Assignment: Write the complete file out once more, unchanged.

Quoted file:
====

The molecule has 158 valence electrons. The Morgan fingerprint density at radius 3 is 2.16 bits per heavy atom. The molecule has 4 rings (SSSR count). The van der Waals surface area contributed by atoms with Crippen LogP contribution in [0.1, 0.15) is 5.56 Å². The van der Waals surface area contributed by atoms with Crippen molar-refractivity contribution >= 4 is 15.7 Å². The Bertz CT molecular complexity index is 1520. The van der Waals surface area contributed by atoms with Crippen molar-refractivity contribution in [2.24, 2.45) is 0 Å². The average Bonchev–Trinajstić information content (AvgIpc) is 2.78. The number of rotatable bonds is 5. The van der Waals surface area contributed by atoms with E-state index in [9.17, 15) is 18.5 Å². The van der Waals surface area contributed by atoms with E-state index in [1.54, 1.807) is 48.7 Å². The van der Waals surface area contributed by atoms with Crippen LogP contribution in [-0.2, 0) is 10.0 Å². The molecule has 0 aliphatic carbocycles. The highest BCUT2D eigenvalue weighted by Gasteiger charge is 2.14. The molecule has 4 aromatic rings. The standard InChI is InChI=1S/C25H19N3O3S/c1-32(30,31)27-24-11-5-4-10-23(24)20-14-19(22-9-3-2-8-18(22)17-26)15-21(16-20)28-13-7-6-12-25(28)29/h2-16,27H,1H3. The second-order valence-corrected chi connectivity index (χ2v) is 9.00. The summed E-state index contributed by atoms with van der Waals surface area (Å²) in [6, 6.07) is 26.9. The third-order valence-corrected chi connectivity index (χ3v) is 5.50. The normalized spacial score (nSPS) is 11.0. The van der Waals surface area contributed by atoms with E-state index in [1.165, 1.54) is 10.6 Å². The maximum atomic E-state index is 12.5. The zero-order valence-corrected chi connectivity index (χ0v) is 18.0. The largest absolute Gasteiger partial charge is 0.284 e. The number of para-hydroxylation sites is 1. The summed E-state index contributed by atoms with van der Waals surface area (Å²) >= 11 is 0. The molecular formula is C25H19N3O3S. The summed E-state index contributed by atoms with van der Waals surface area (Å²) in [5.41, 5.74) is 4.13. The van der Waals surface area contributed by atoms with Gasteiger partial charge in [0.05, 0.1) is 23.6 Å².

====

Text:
The molecule has 158 valence electrons. The Morgan fingerprint density at radius 3 is 2.16 bits per heavy atom. The molecule has 4 rings (SSSR count). The van der Waals surface area contributed by atoms with Crippen LogP contribution in [0.1, 0.15) is 5.56 Å². The van der Waals surface area contributed by atoms with Crippen molar-refractivity contribution >= 4 is 15.7 Å². The Bertz CT molecular complexity index is 1520. The van der Waals surface area contributed by atoms with Crippen molar-refractivity contribution in [2.24, 2.45) is 0 Å². The average Bonchev–Trinajstić information content (AvgIpc) is 2.78. The number of rotatable bonds is 5. The van der Waals surface area contributed by atoms with E-state index in [9.17, 15) is 18.5 Å². The van der Waals surface area contributed by atoms with E-state index in [1.54, 1.807) is 48.7 Å². The van der Waals surface area contributed by atoms with Crippen LogP contribution in [-0.2, 0) is 10.0 Å². The molecule has 0 aliphatic carbocycles. The highest BCUT2D eigenvalue weighted by Gasteiger charge is 2.14. The molecule has 4 aromatic rings. The standard InChI is InChI=1S/C25H19N3O3S/c1-32(30,31)27-24-11-5-4-10-23(24)20-14-19(22-9-3-2-8-18(22)17-26)15-21(16-20)28-13-7-6-12-25(28)29/h2-16,27H,1H3. The second-order valence-corrected chi connectivity index (χ2v) is 9.00. The summed E-state index contributed by atoms with van der Waals surface area (Å²) in [6, 6.07) is 26.9. The third-order valence-corrected chi connectivity index (χ3v) is 5.50. The normalized spacial score (nSPS) is 11.0. The van der Waals surface area contributed by atoms with E-state index in [1.165, 1.54) is 10.6 Å². The maximum atomic E-state index is 12.5. The zero-order valence-corrected chi connectivity index (χ0v) is 18.0. The largest absolute Gasteiger partial charge is 0.284 e. The number of para-hydroxylation sites is 1. The summed E-state index contributed by atoms with van der Waals surface area (Å²) >= 11 is 0. The molecular formula is C25H19N3O3S. The summed E-state index contributed by atoms with van der Waals surface area (Å²) in [5.41, 5.74) is 4.13. The van der Waals surface area contributed by atoms with Gasteiger partial charge in [0.05, 0.1) is 23.6 Å².